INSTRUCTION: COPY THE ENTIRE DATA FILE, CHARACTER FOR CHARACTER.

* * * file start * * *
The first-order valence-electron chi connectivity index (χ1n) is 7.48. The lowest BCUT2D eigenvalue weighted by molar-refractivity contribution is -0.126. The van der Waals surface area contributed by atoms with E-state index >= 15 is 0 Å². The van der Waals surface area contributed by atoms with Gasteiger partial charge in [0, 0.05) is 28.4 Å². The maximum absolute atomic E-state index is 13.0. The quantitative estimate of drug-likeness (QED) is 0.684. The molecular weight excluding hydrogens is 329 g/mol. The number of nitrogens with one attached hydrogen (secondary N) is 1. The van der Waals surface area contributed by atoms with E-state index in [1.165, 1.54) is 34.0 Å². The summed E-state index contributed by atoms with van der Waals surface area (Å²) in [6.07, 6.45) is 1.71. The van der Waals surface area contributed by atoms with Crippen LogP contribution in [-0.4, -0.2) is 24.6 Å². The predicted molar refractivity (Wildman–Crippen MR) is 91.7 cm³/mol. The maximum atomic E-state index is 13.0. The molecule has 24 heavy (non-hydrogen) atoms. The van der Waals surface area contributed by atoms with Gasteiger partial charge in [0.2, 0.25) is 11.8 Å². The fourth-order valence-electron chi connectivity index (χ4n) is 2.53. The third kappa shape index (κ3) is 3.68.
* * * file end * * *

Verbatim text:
The first-order valence-electron chi connectivity index (χ1n) is 7.48. The lowest BCUT2D eigenvalue weighted by molar-refractivity contribution is -0.126. The van der Waals surface area contributed by atoms with E-state index >= 15 is 0 Å². The van der Waals surface area contributed by atoms with Gasteiger partial charge in [0, 0.05) is 28.4 Å². The maximum absolute atomic E-state index is 13.0. The quantitative estimate of drug-likeness (QED) is 0.684. The molecular weight excluding hydrogens is 329 g/mol. The number of nitrogens with one attached hydrogen (secondary N) is 1. The van der Waals surface area contributed by atoms with E-state index in [1.165, 1.54) is 34.0 Å². The summed E-state index contributed by atoms with van der Waals surface area (Å²) in [6.07, 6.45) is 1.71. The van der Waals surface area contributed by atoms with Crippen LogP contribution in [-0.4, -0.2) is 24.6 Å². The predicted molar refractivity (Wildman–Crippen MR) is 91.7 cm³/mol. The maximum atomic E-state index is 13.0. The molecule has 24 heavy (non-hydrogen) atoms. The van der Waals surface area contributed by atoms with Gasteiger partial charge in [0.2, 0.25) is 11.8 Å². The fourth-order valence-electron chi connectivity index (χ4n) is 2.53. The third kappa shape index (κ3) is 3.68.